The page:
3 “New Zealand Freight and Logistics Market – Growth, Trends, COVID-19 Impact, and Forecasts (2022-2027), Mordor Intelligence
4 “The Collision of Demographics, Automation and Inequality”; Bain & Company, February 2018

What are the different types of industrial real estate?

There are broadly four kinds of industrial real estate:

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1. Distribution Centres

Specialised hubs that deals with the storage and shipping of goods.

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2. Cold Storage Facilities

Temperature controlled, refrigerated facilities for food or other perishable supplies.

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3. Transport Logistics

Where all activities relating to transport, logistics and the distribution of goods are carried out.

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4. Manufacturing

Facilities where the primary purpose is the manufacture or processing of goods or materials.

Where to invest in industrial property?

It’s always critical to do your research if you are choosing to invest in industrial property – or any type of property for that matter. Remember the golden rule when it comes to property of ‘Location, location, location’.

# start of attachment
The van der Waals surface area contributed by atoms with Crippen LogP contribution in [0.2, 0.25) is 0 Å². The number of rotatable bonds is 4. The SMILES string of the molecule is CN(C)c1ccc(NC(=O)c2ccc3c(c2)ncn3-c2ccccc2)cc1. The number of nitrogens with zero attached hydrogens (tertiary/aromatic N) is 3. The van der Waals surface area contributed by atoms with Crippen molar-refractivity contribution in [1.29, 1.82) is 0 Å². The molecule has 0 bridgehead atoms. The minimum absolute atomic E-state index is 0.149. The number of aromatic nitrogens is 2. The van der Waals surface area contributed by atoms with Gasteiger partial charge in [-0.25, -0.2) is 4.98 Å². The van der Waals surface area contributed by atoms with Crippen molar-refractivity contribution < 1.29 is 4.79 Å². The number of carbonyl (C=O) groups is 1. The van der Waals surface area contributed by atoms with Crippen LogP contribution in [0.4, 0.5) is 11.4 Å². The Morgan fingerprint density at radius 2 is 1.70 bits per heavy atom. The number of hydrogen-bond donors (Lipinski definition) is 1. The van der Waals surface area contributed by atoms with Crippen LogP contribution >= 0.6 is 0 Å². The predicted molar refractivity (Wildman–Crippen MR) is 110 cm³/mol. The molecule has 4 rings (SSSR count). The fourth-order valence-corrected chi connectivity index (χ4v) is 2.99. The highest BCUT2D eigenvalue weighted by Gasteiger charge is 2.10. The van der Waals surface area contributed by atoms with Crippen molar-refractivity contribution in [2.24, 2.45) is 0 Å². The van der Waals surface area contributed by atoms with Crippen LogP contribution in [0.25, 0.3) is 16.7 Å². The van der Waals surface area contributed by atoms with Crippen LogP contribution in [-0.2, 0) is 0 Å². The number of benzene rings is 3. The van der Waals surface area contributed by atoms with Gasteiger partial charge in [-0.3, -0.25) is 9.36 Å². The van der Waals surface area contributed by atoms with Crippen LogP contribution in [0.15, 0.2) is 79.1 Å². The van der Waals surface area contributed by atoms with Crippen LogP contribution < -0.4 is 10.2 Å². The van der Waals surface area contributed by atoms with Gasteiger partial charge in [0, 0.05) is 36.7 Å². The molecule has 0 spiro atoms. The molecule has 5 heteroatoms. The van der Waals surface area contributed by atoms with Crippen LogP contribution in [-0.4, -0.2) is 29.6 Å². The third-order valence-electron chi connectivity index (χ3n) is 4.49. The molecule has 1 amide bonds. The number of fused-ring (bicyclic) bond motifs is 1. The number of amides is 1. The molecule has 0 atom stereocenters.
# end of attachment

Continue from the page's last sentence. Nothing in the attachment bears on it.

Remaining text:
Different cities will have different levels of activity and infrastructure spending which may or may not support the sector. Additionally, macro-economic trends can also impact on your investment’s short and long term returns.

The current larger economic and social themes include the eCommerce boom, the renewed logistics sector focus, which are impacting on the need for centrally located industrial properties.

All of these factors should be taken into consideration when deciding where to invest in industrial real estate.

Auckland

According to the most recent Colliers report, Auckland is the most active industrial market in the country, approximately accounting for one-third of the sales in recent years1. Auckland’s industrial leasing market has shown resilience in the face of extended periods of trading restrictions. The overall vacancy rate is projected to have fallen in the six months to August 2021 to 1.9%, from 2.2%2.

With leasing options becoming harder to find, pressure is building particular around the prime end of the industrial market. This is evident in the increased interest in the industrial sector, specifically in the Waikato, Bay of Plenty and Canterbury regions, which are largely limited in sales activity by the number of properties being released to market.


1 “Auckland Industrial Report | Second Half 2021”; Colliers, December 2021
2 “Commercial and industrial sales likely topped $12B in 2021”; Colliers, January 2022

Industrial Real Estate Investment

Centuria NZ Industrial Fund

CNZIF's purpose is to provide investors with the opportunity to invest in a portfolio of strategically selected industrial real estate assets that provide both tenant and location diversification within this strongly performing sector of the New Zealand property market.